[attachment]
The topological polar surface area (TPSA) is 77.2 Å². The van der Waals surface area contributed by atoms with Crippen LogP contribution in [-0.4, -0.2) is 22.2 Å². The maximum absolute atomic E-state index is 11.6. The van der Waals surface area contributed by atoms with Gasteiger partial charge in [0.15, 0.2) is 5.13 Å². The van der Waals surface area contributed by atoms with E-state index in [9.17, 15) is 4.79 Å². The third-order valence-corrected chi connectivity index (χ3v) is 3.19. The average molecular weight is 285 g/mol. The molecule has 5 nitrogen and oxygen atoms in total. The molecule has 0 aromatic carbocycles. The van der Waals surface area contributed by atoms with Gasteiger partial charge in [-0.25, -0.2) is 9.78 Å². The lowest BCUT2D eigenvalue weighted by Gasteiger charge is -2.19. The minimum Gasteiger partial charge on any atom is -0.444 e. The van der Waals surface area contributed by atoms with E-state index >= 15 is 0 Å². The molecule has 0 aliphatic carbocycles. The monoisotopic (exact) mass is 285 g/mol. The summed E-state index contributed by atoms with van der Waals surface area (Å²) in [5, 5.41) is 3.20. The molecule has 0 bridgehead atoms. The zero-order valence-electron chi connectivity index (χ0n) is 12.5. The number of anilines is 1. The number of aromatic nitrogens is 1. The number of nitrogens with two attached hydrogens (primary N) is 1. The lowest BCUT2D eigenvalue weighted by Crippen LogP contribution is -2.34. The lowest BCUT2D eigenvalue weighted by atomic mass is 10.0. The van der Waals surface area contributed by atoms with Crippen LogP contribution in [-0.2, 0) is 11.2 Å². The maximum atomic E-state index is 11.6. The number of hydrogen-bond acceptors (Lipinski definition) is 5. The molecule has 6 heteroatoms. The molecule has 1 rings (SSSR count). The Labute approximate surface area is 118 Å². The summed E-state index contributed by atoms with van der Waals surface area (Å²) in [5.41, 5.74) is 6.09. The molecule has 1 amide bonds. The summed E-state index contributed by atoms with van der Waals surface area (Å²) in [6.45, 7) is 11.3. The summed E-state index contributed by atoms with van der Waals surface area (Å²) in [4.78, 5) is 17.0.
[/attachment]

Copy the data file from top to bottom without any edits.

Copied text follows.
The topological polar surface area (TPSA) is 77.2 Å². The van der Waals surface area contributed by atoms with Crippen LogP contribution in [-0.4, -0.2) is 22.2 Å². The maximum absolute atomic E-state index is 11.6. The van der Waals surface area contributed by atoms with Gasteiger partial charge in [0.15, 0.2) is 5.13 Å². The van der Waals surface area contributed by atoms with E-state index in [9.17, 15) is 4.79 Å². The third-order valence-corrected chi connectivity index (χ3v) is 3.19. The average molecular weight is 285 g/mol. The molecule has 5 nitrogen and oxygen atoms in total. The molecule has 0 aromatic carbocycles. The van der Waals surface area contributed by atoms with Gasteiger partial charge in [-0.25, -0.2) is 9.78 Å². The lowest BCUT2D eigenvalue weighted by Gasteiger charge is -2.19. The minimum Gasteiger partial charge on any atom is -0.444 e. The van der Waals surface area contributed by atoms with E-state index >= 15 is 0 Å². The molecule has 0 aliphatic carbocycles. The monoisotopic (exact) mass is 285 g/mol. The summed E-state index contributed by atoms with van der Waals surface area (Å²) in [5, 5.41) is 3.20. The molecule has 0 bridgehead atoms. The zero-order valence-electron chi connectivity index (χ0n) is 12.5. The number of anilines is 1. The number of aromatic nitrogens is 1. The number of nitrogens with two attached hydrogens (primary N) is 1. The lowest BCUT2D eigenvalue weighted by Crippen LogP contribution is -2.34. The lowest BCUT2D eigenvalue weighted by atomic mass is 10.0. The van der Waals surface area contributed by atoms with Crippen LogP contribution in [-0.2, 0) is 11.2 Å². The maximum atomic E-state index is 11.6. The number of hydrogen-bond acceptors (Lipinski definition) is 5. The molecule has 6 heteroatoms. The molecule has 1 rings (SSSR count). The Labute approximate surface area is 118 Å². The summed E-state index contributed by atoms with van der Waals surface area (Å²) in [5.41, 5.74) is 6.09. The molecule has 1 amide bonds. The summed E-state index contributed by atoms with van der Waals surface area (Å²) in [6.45, 7) is 11.3. The summed E-state index contributed by atoms with van der Waals surface area (Å²) in [4.78, 5) is 17.0.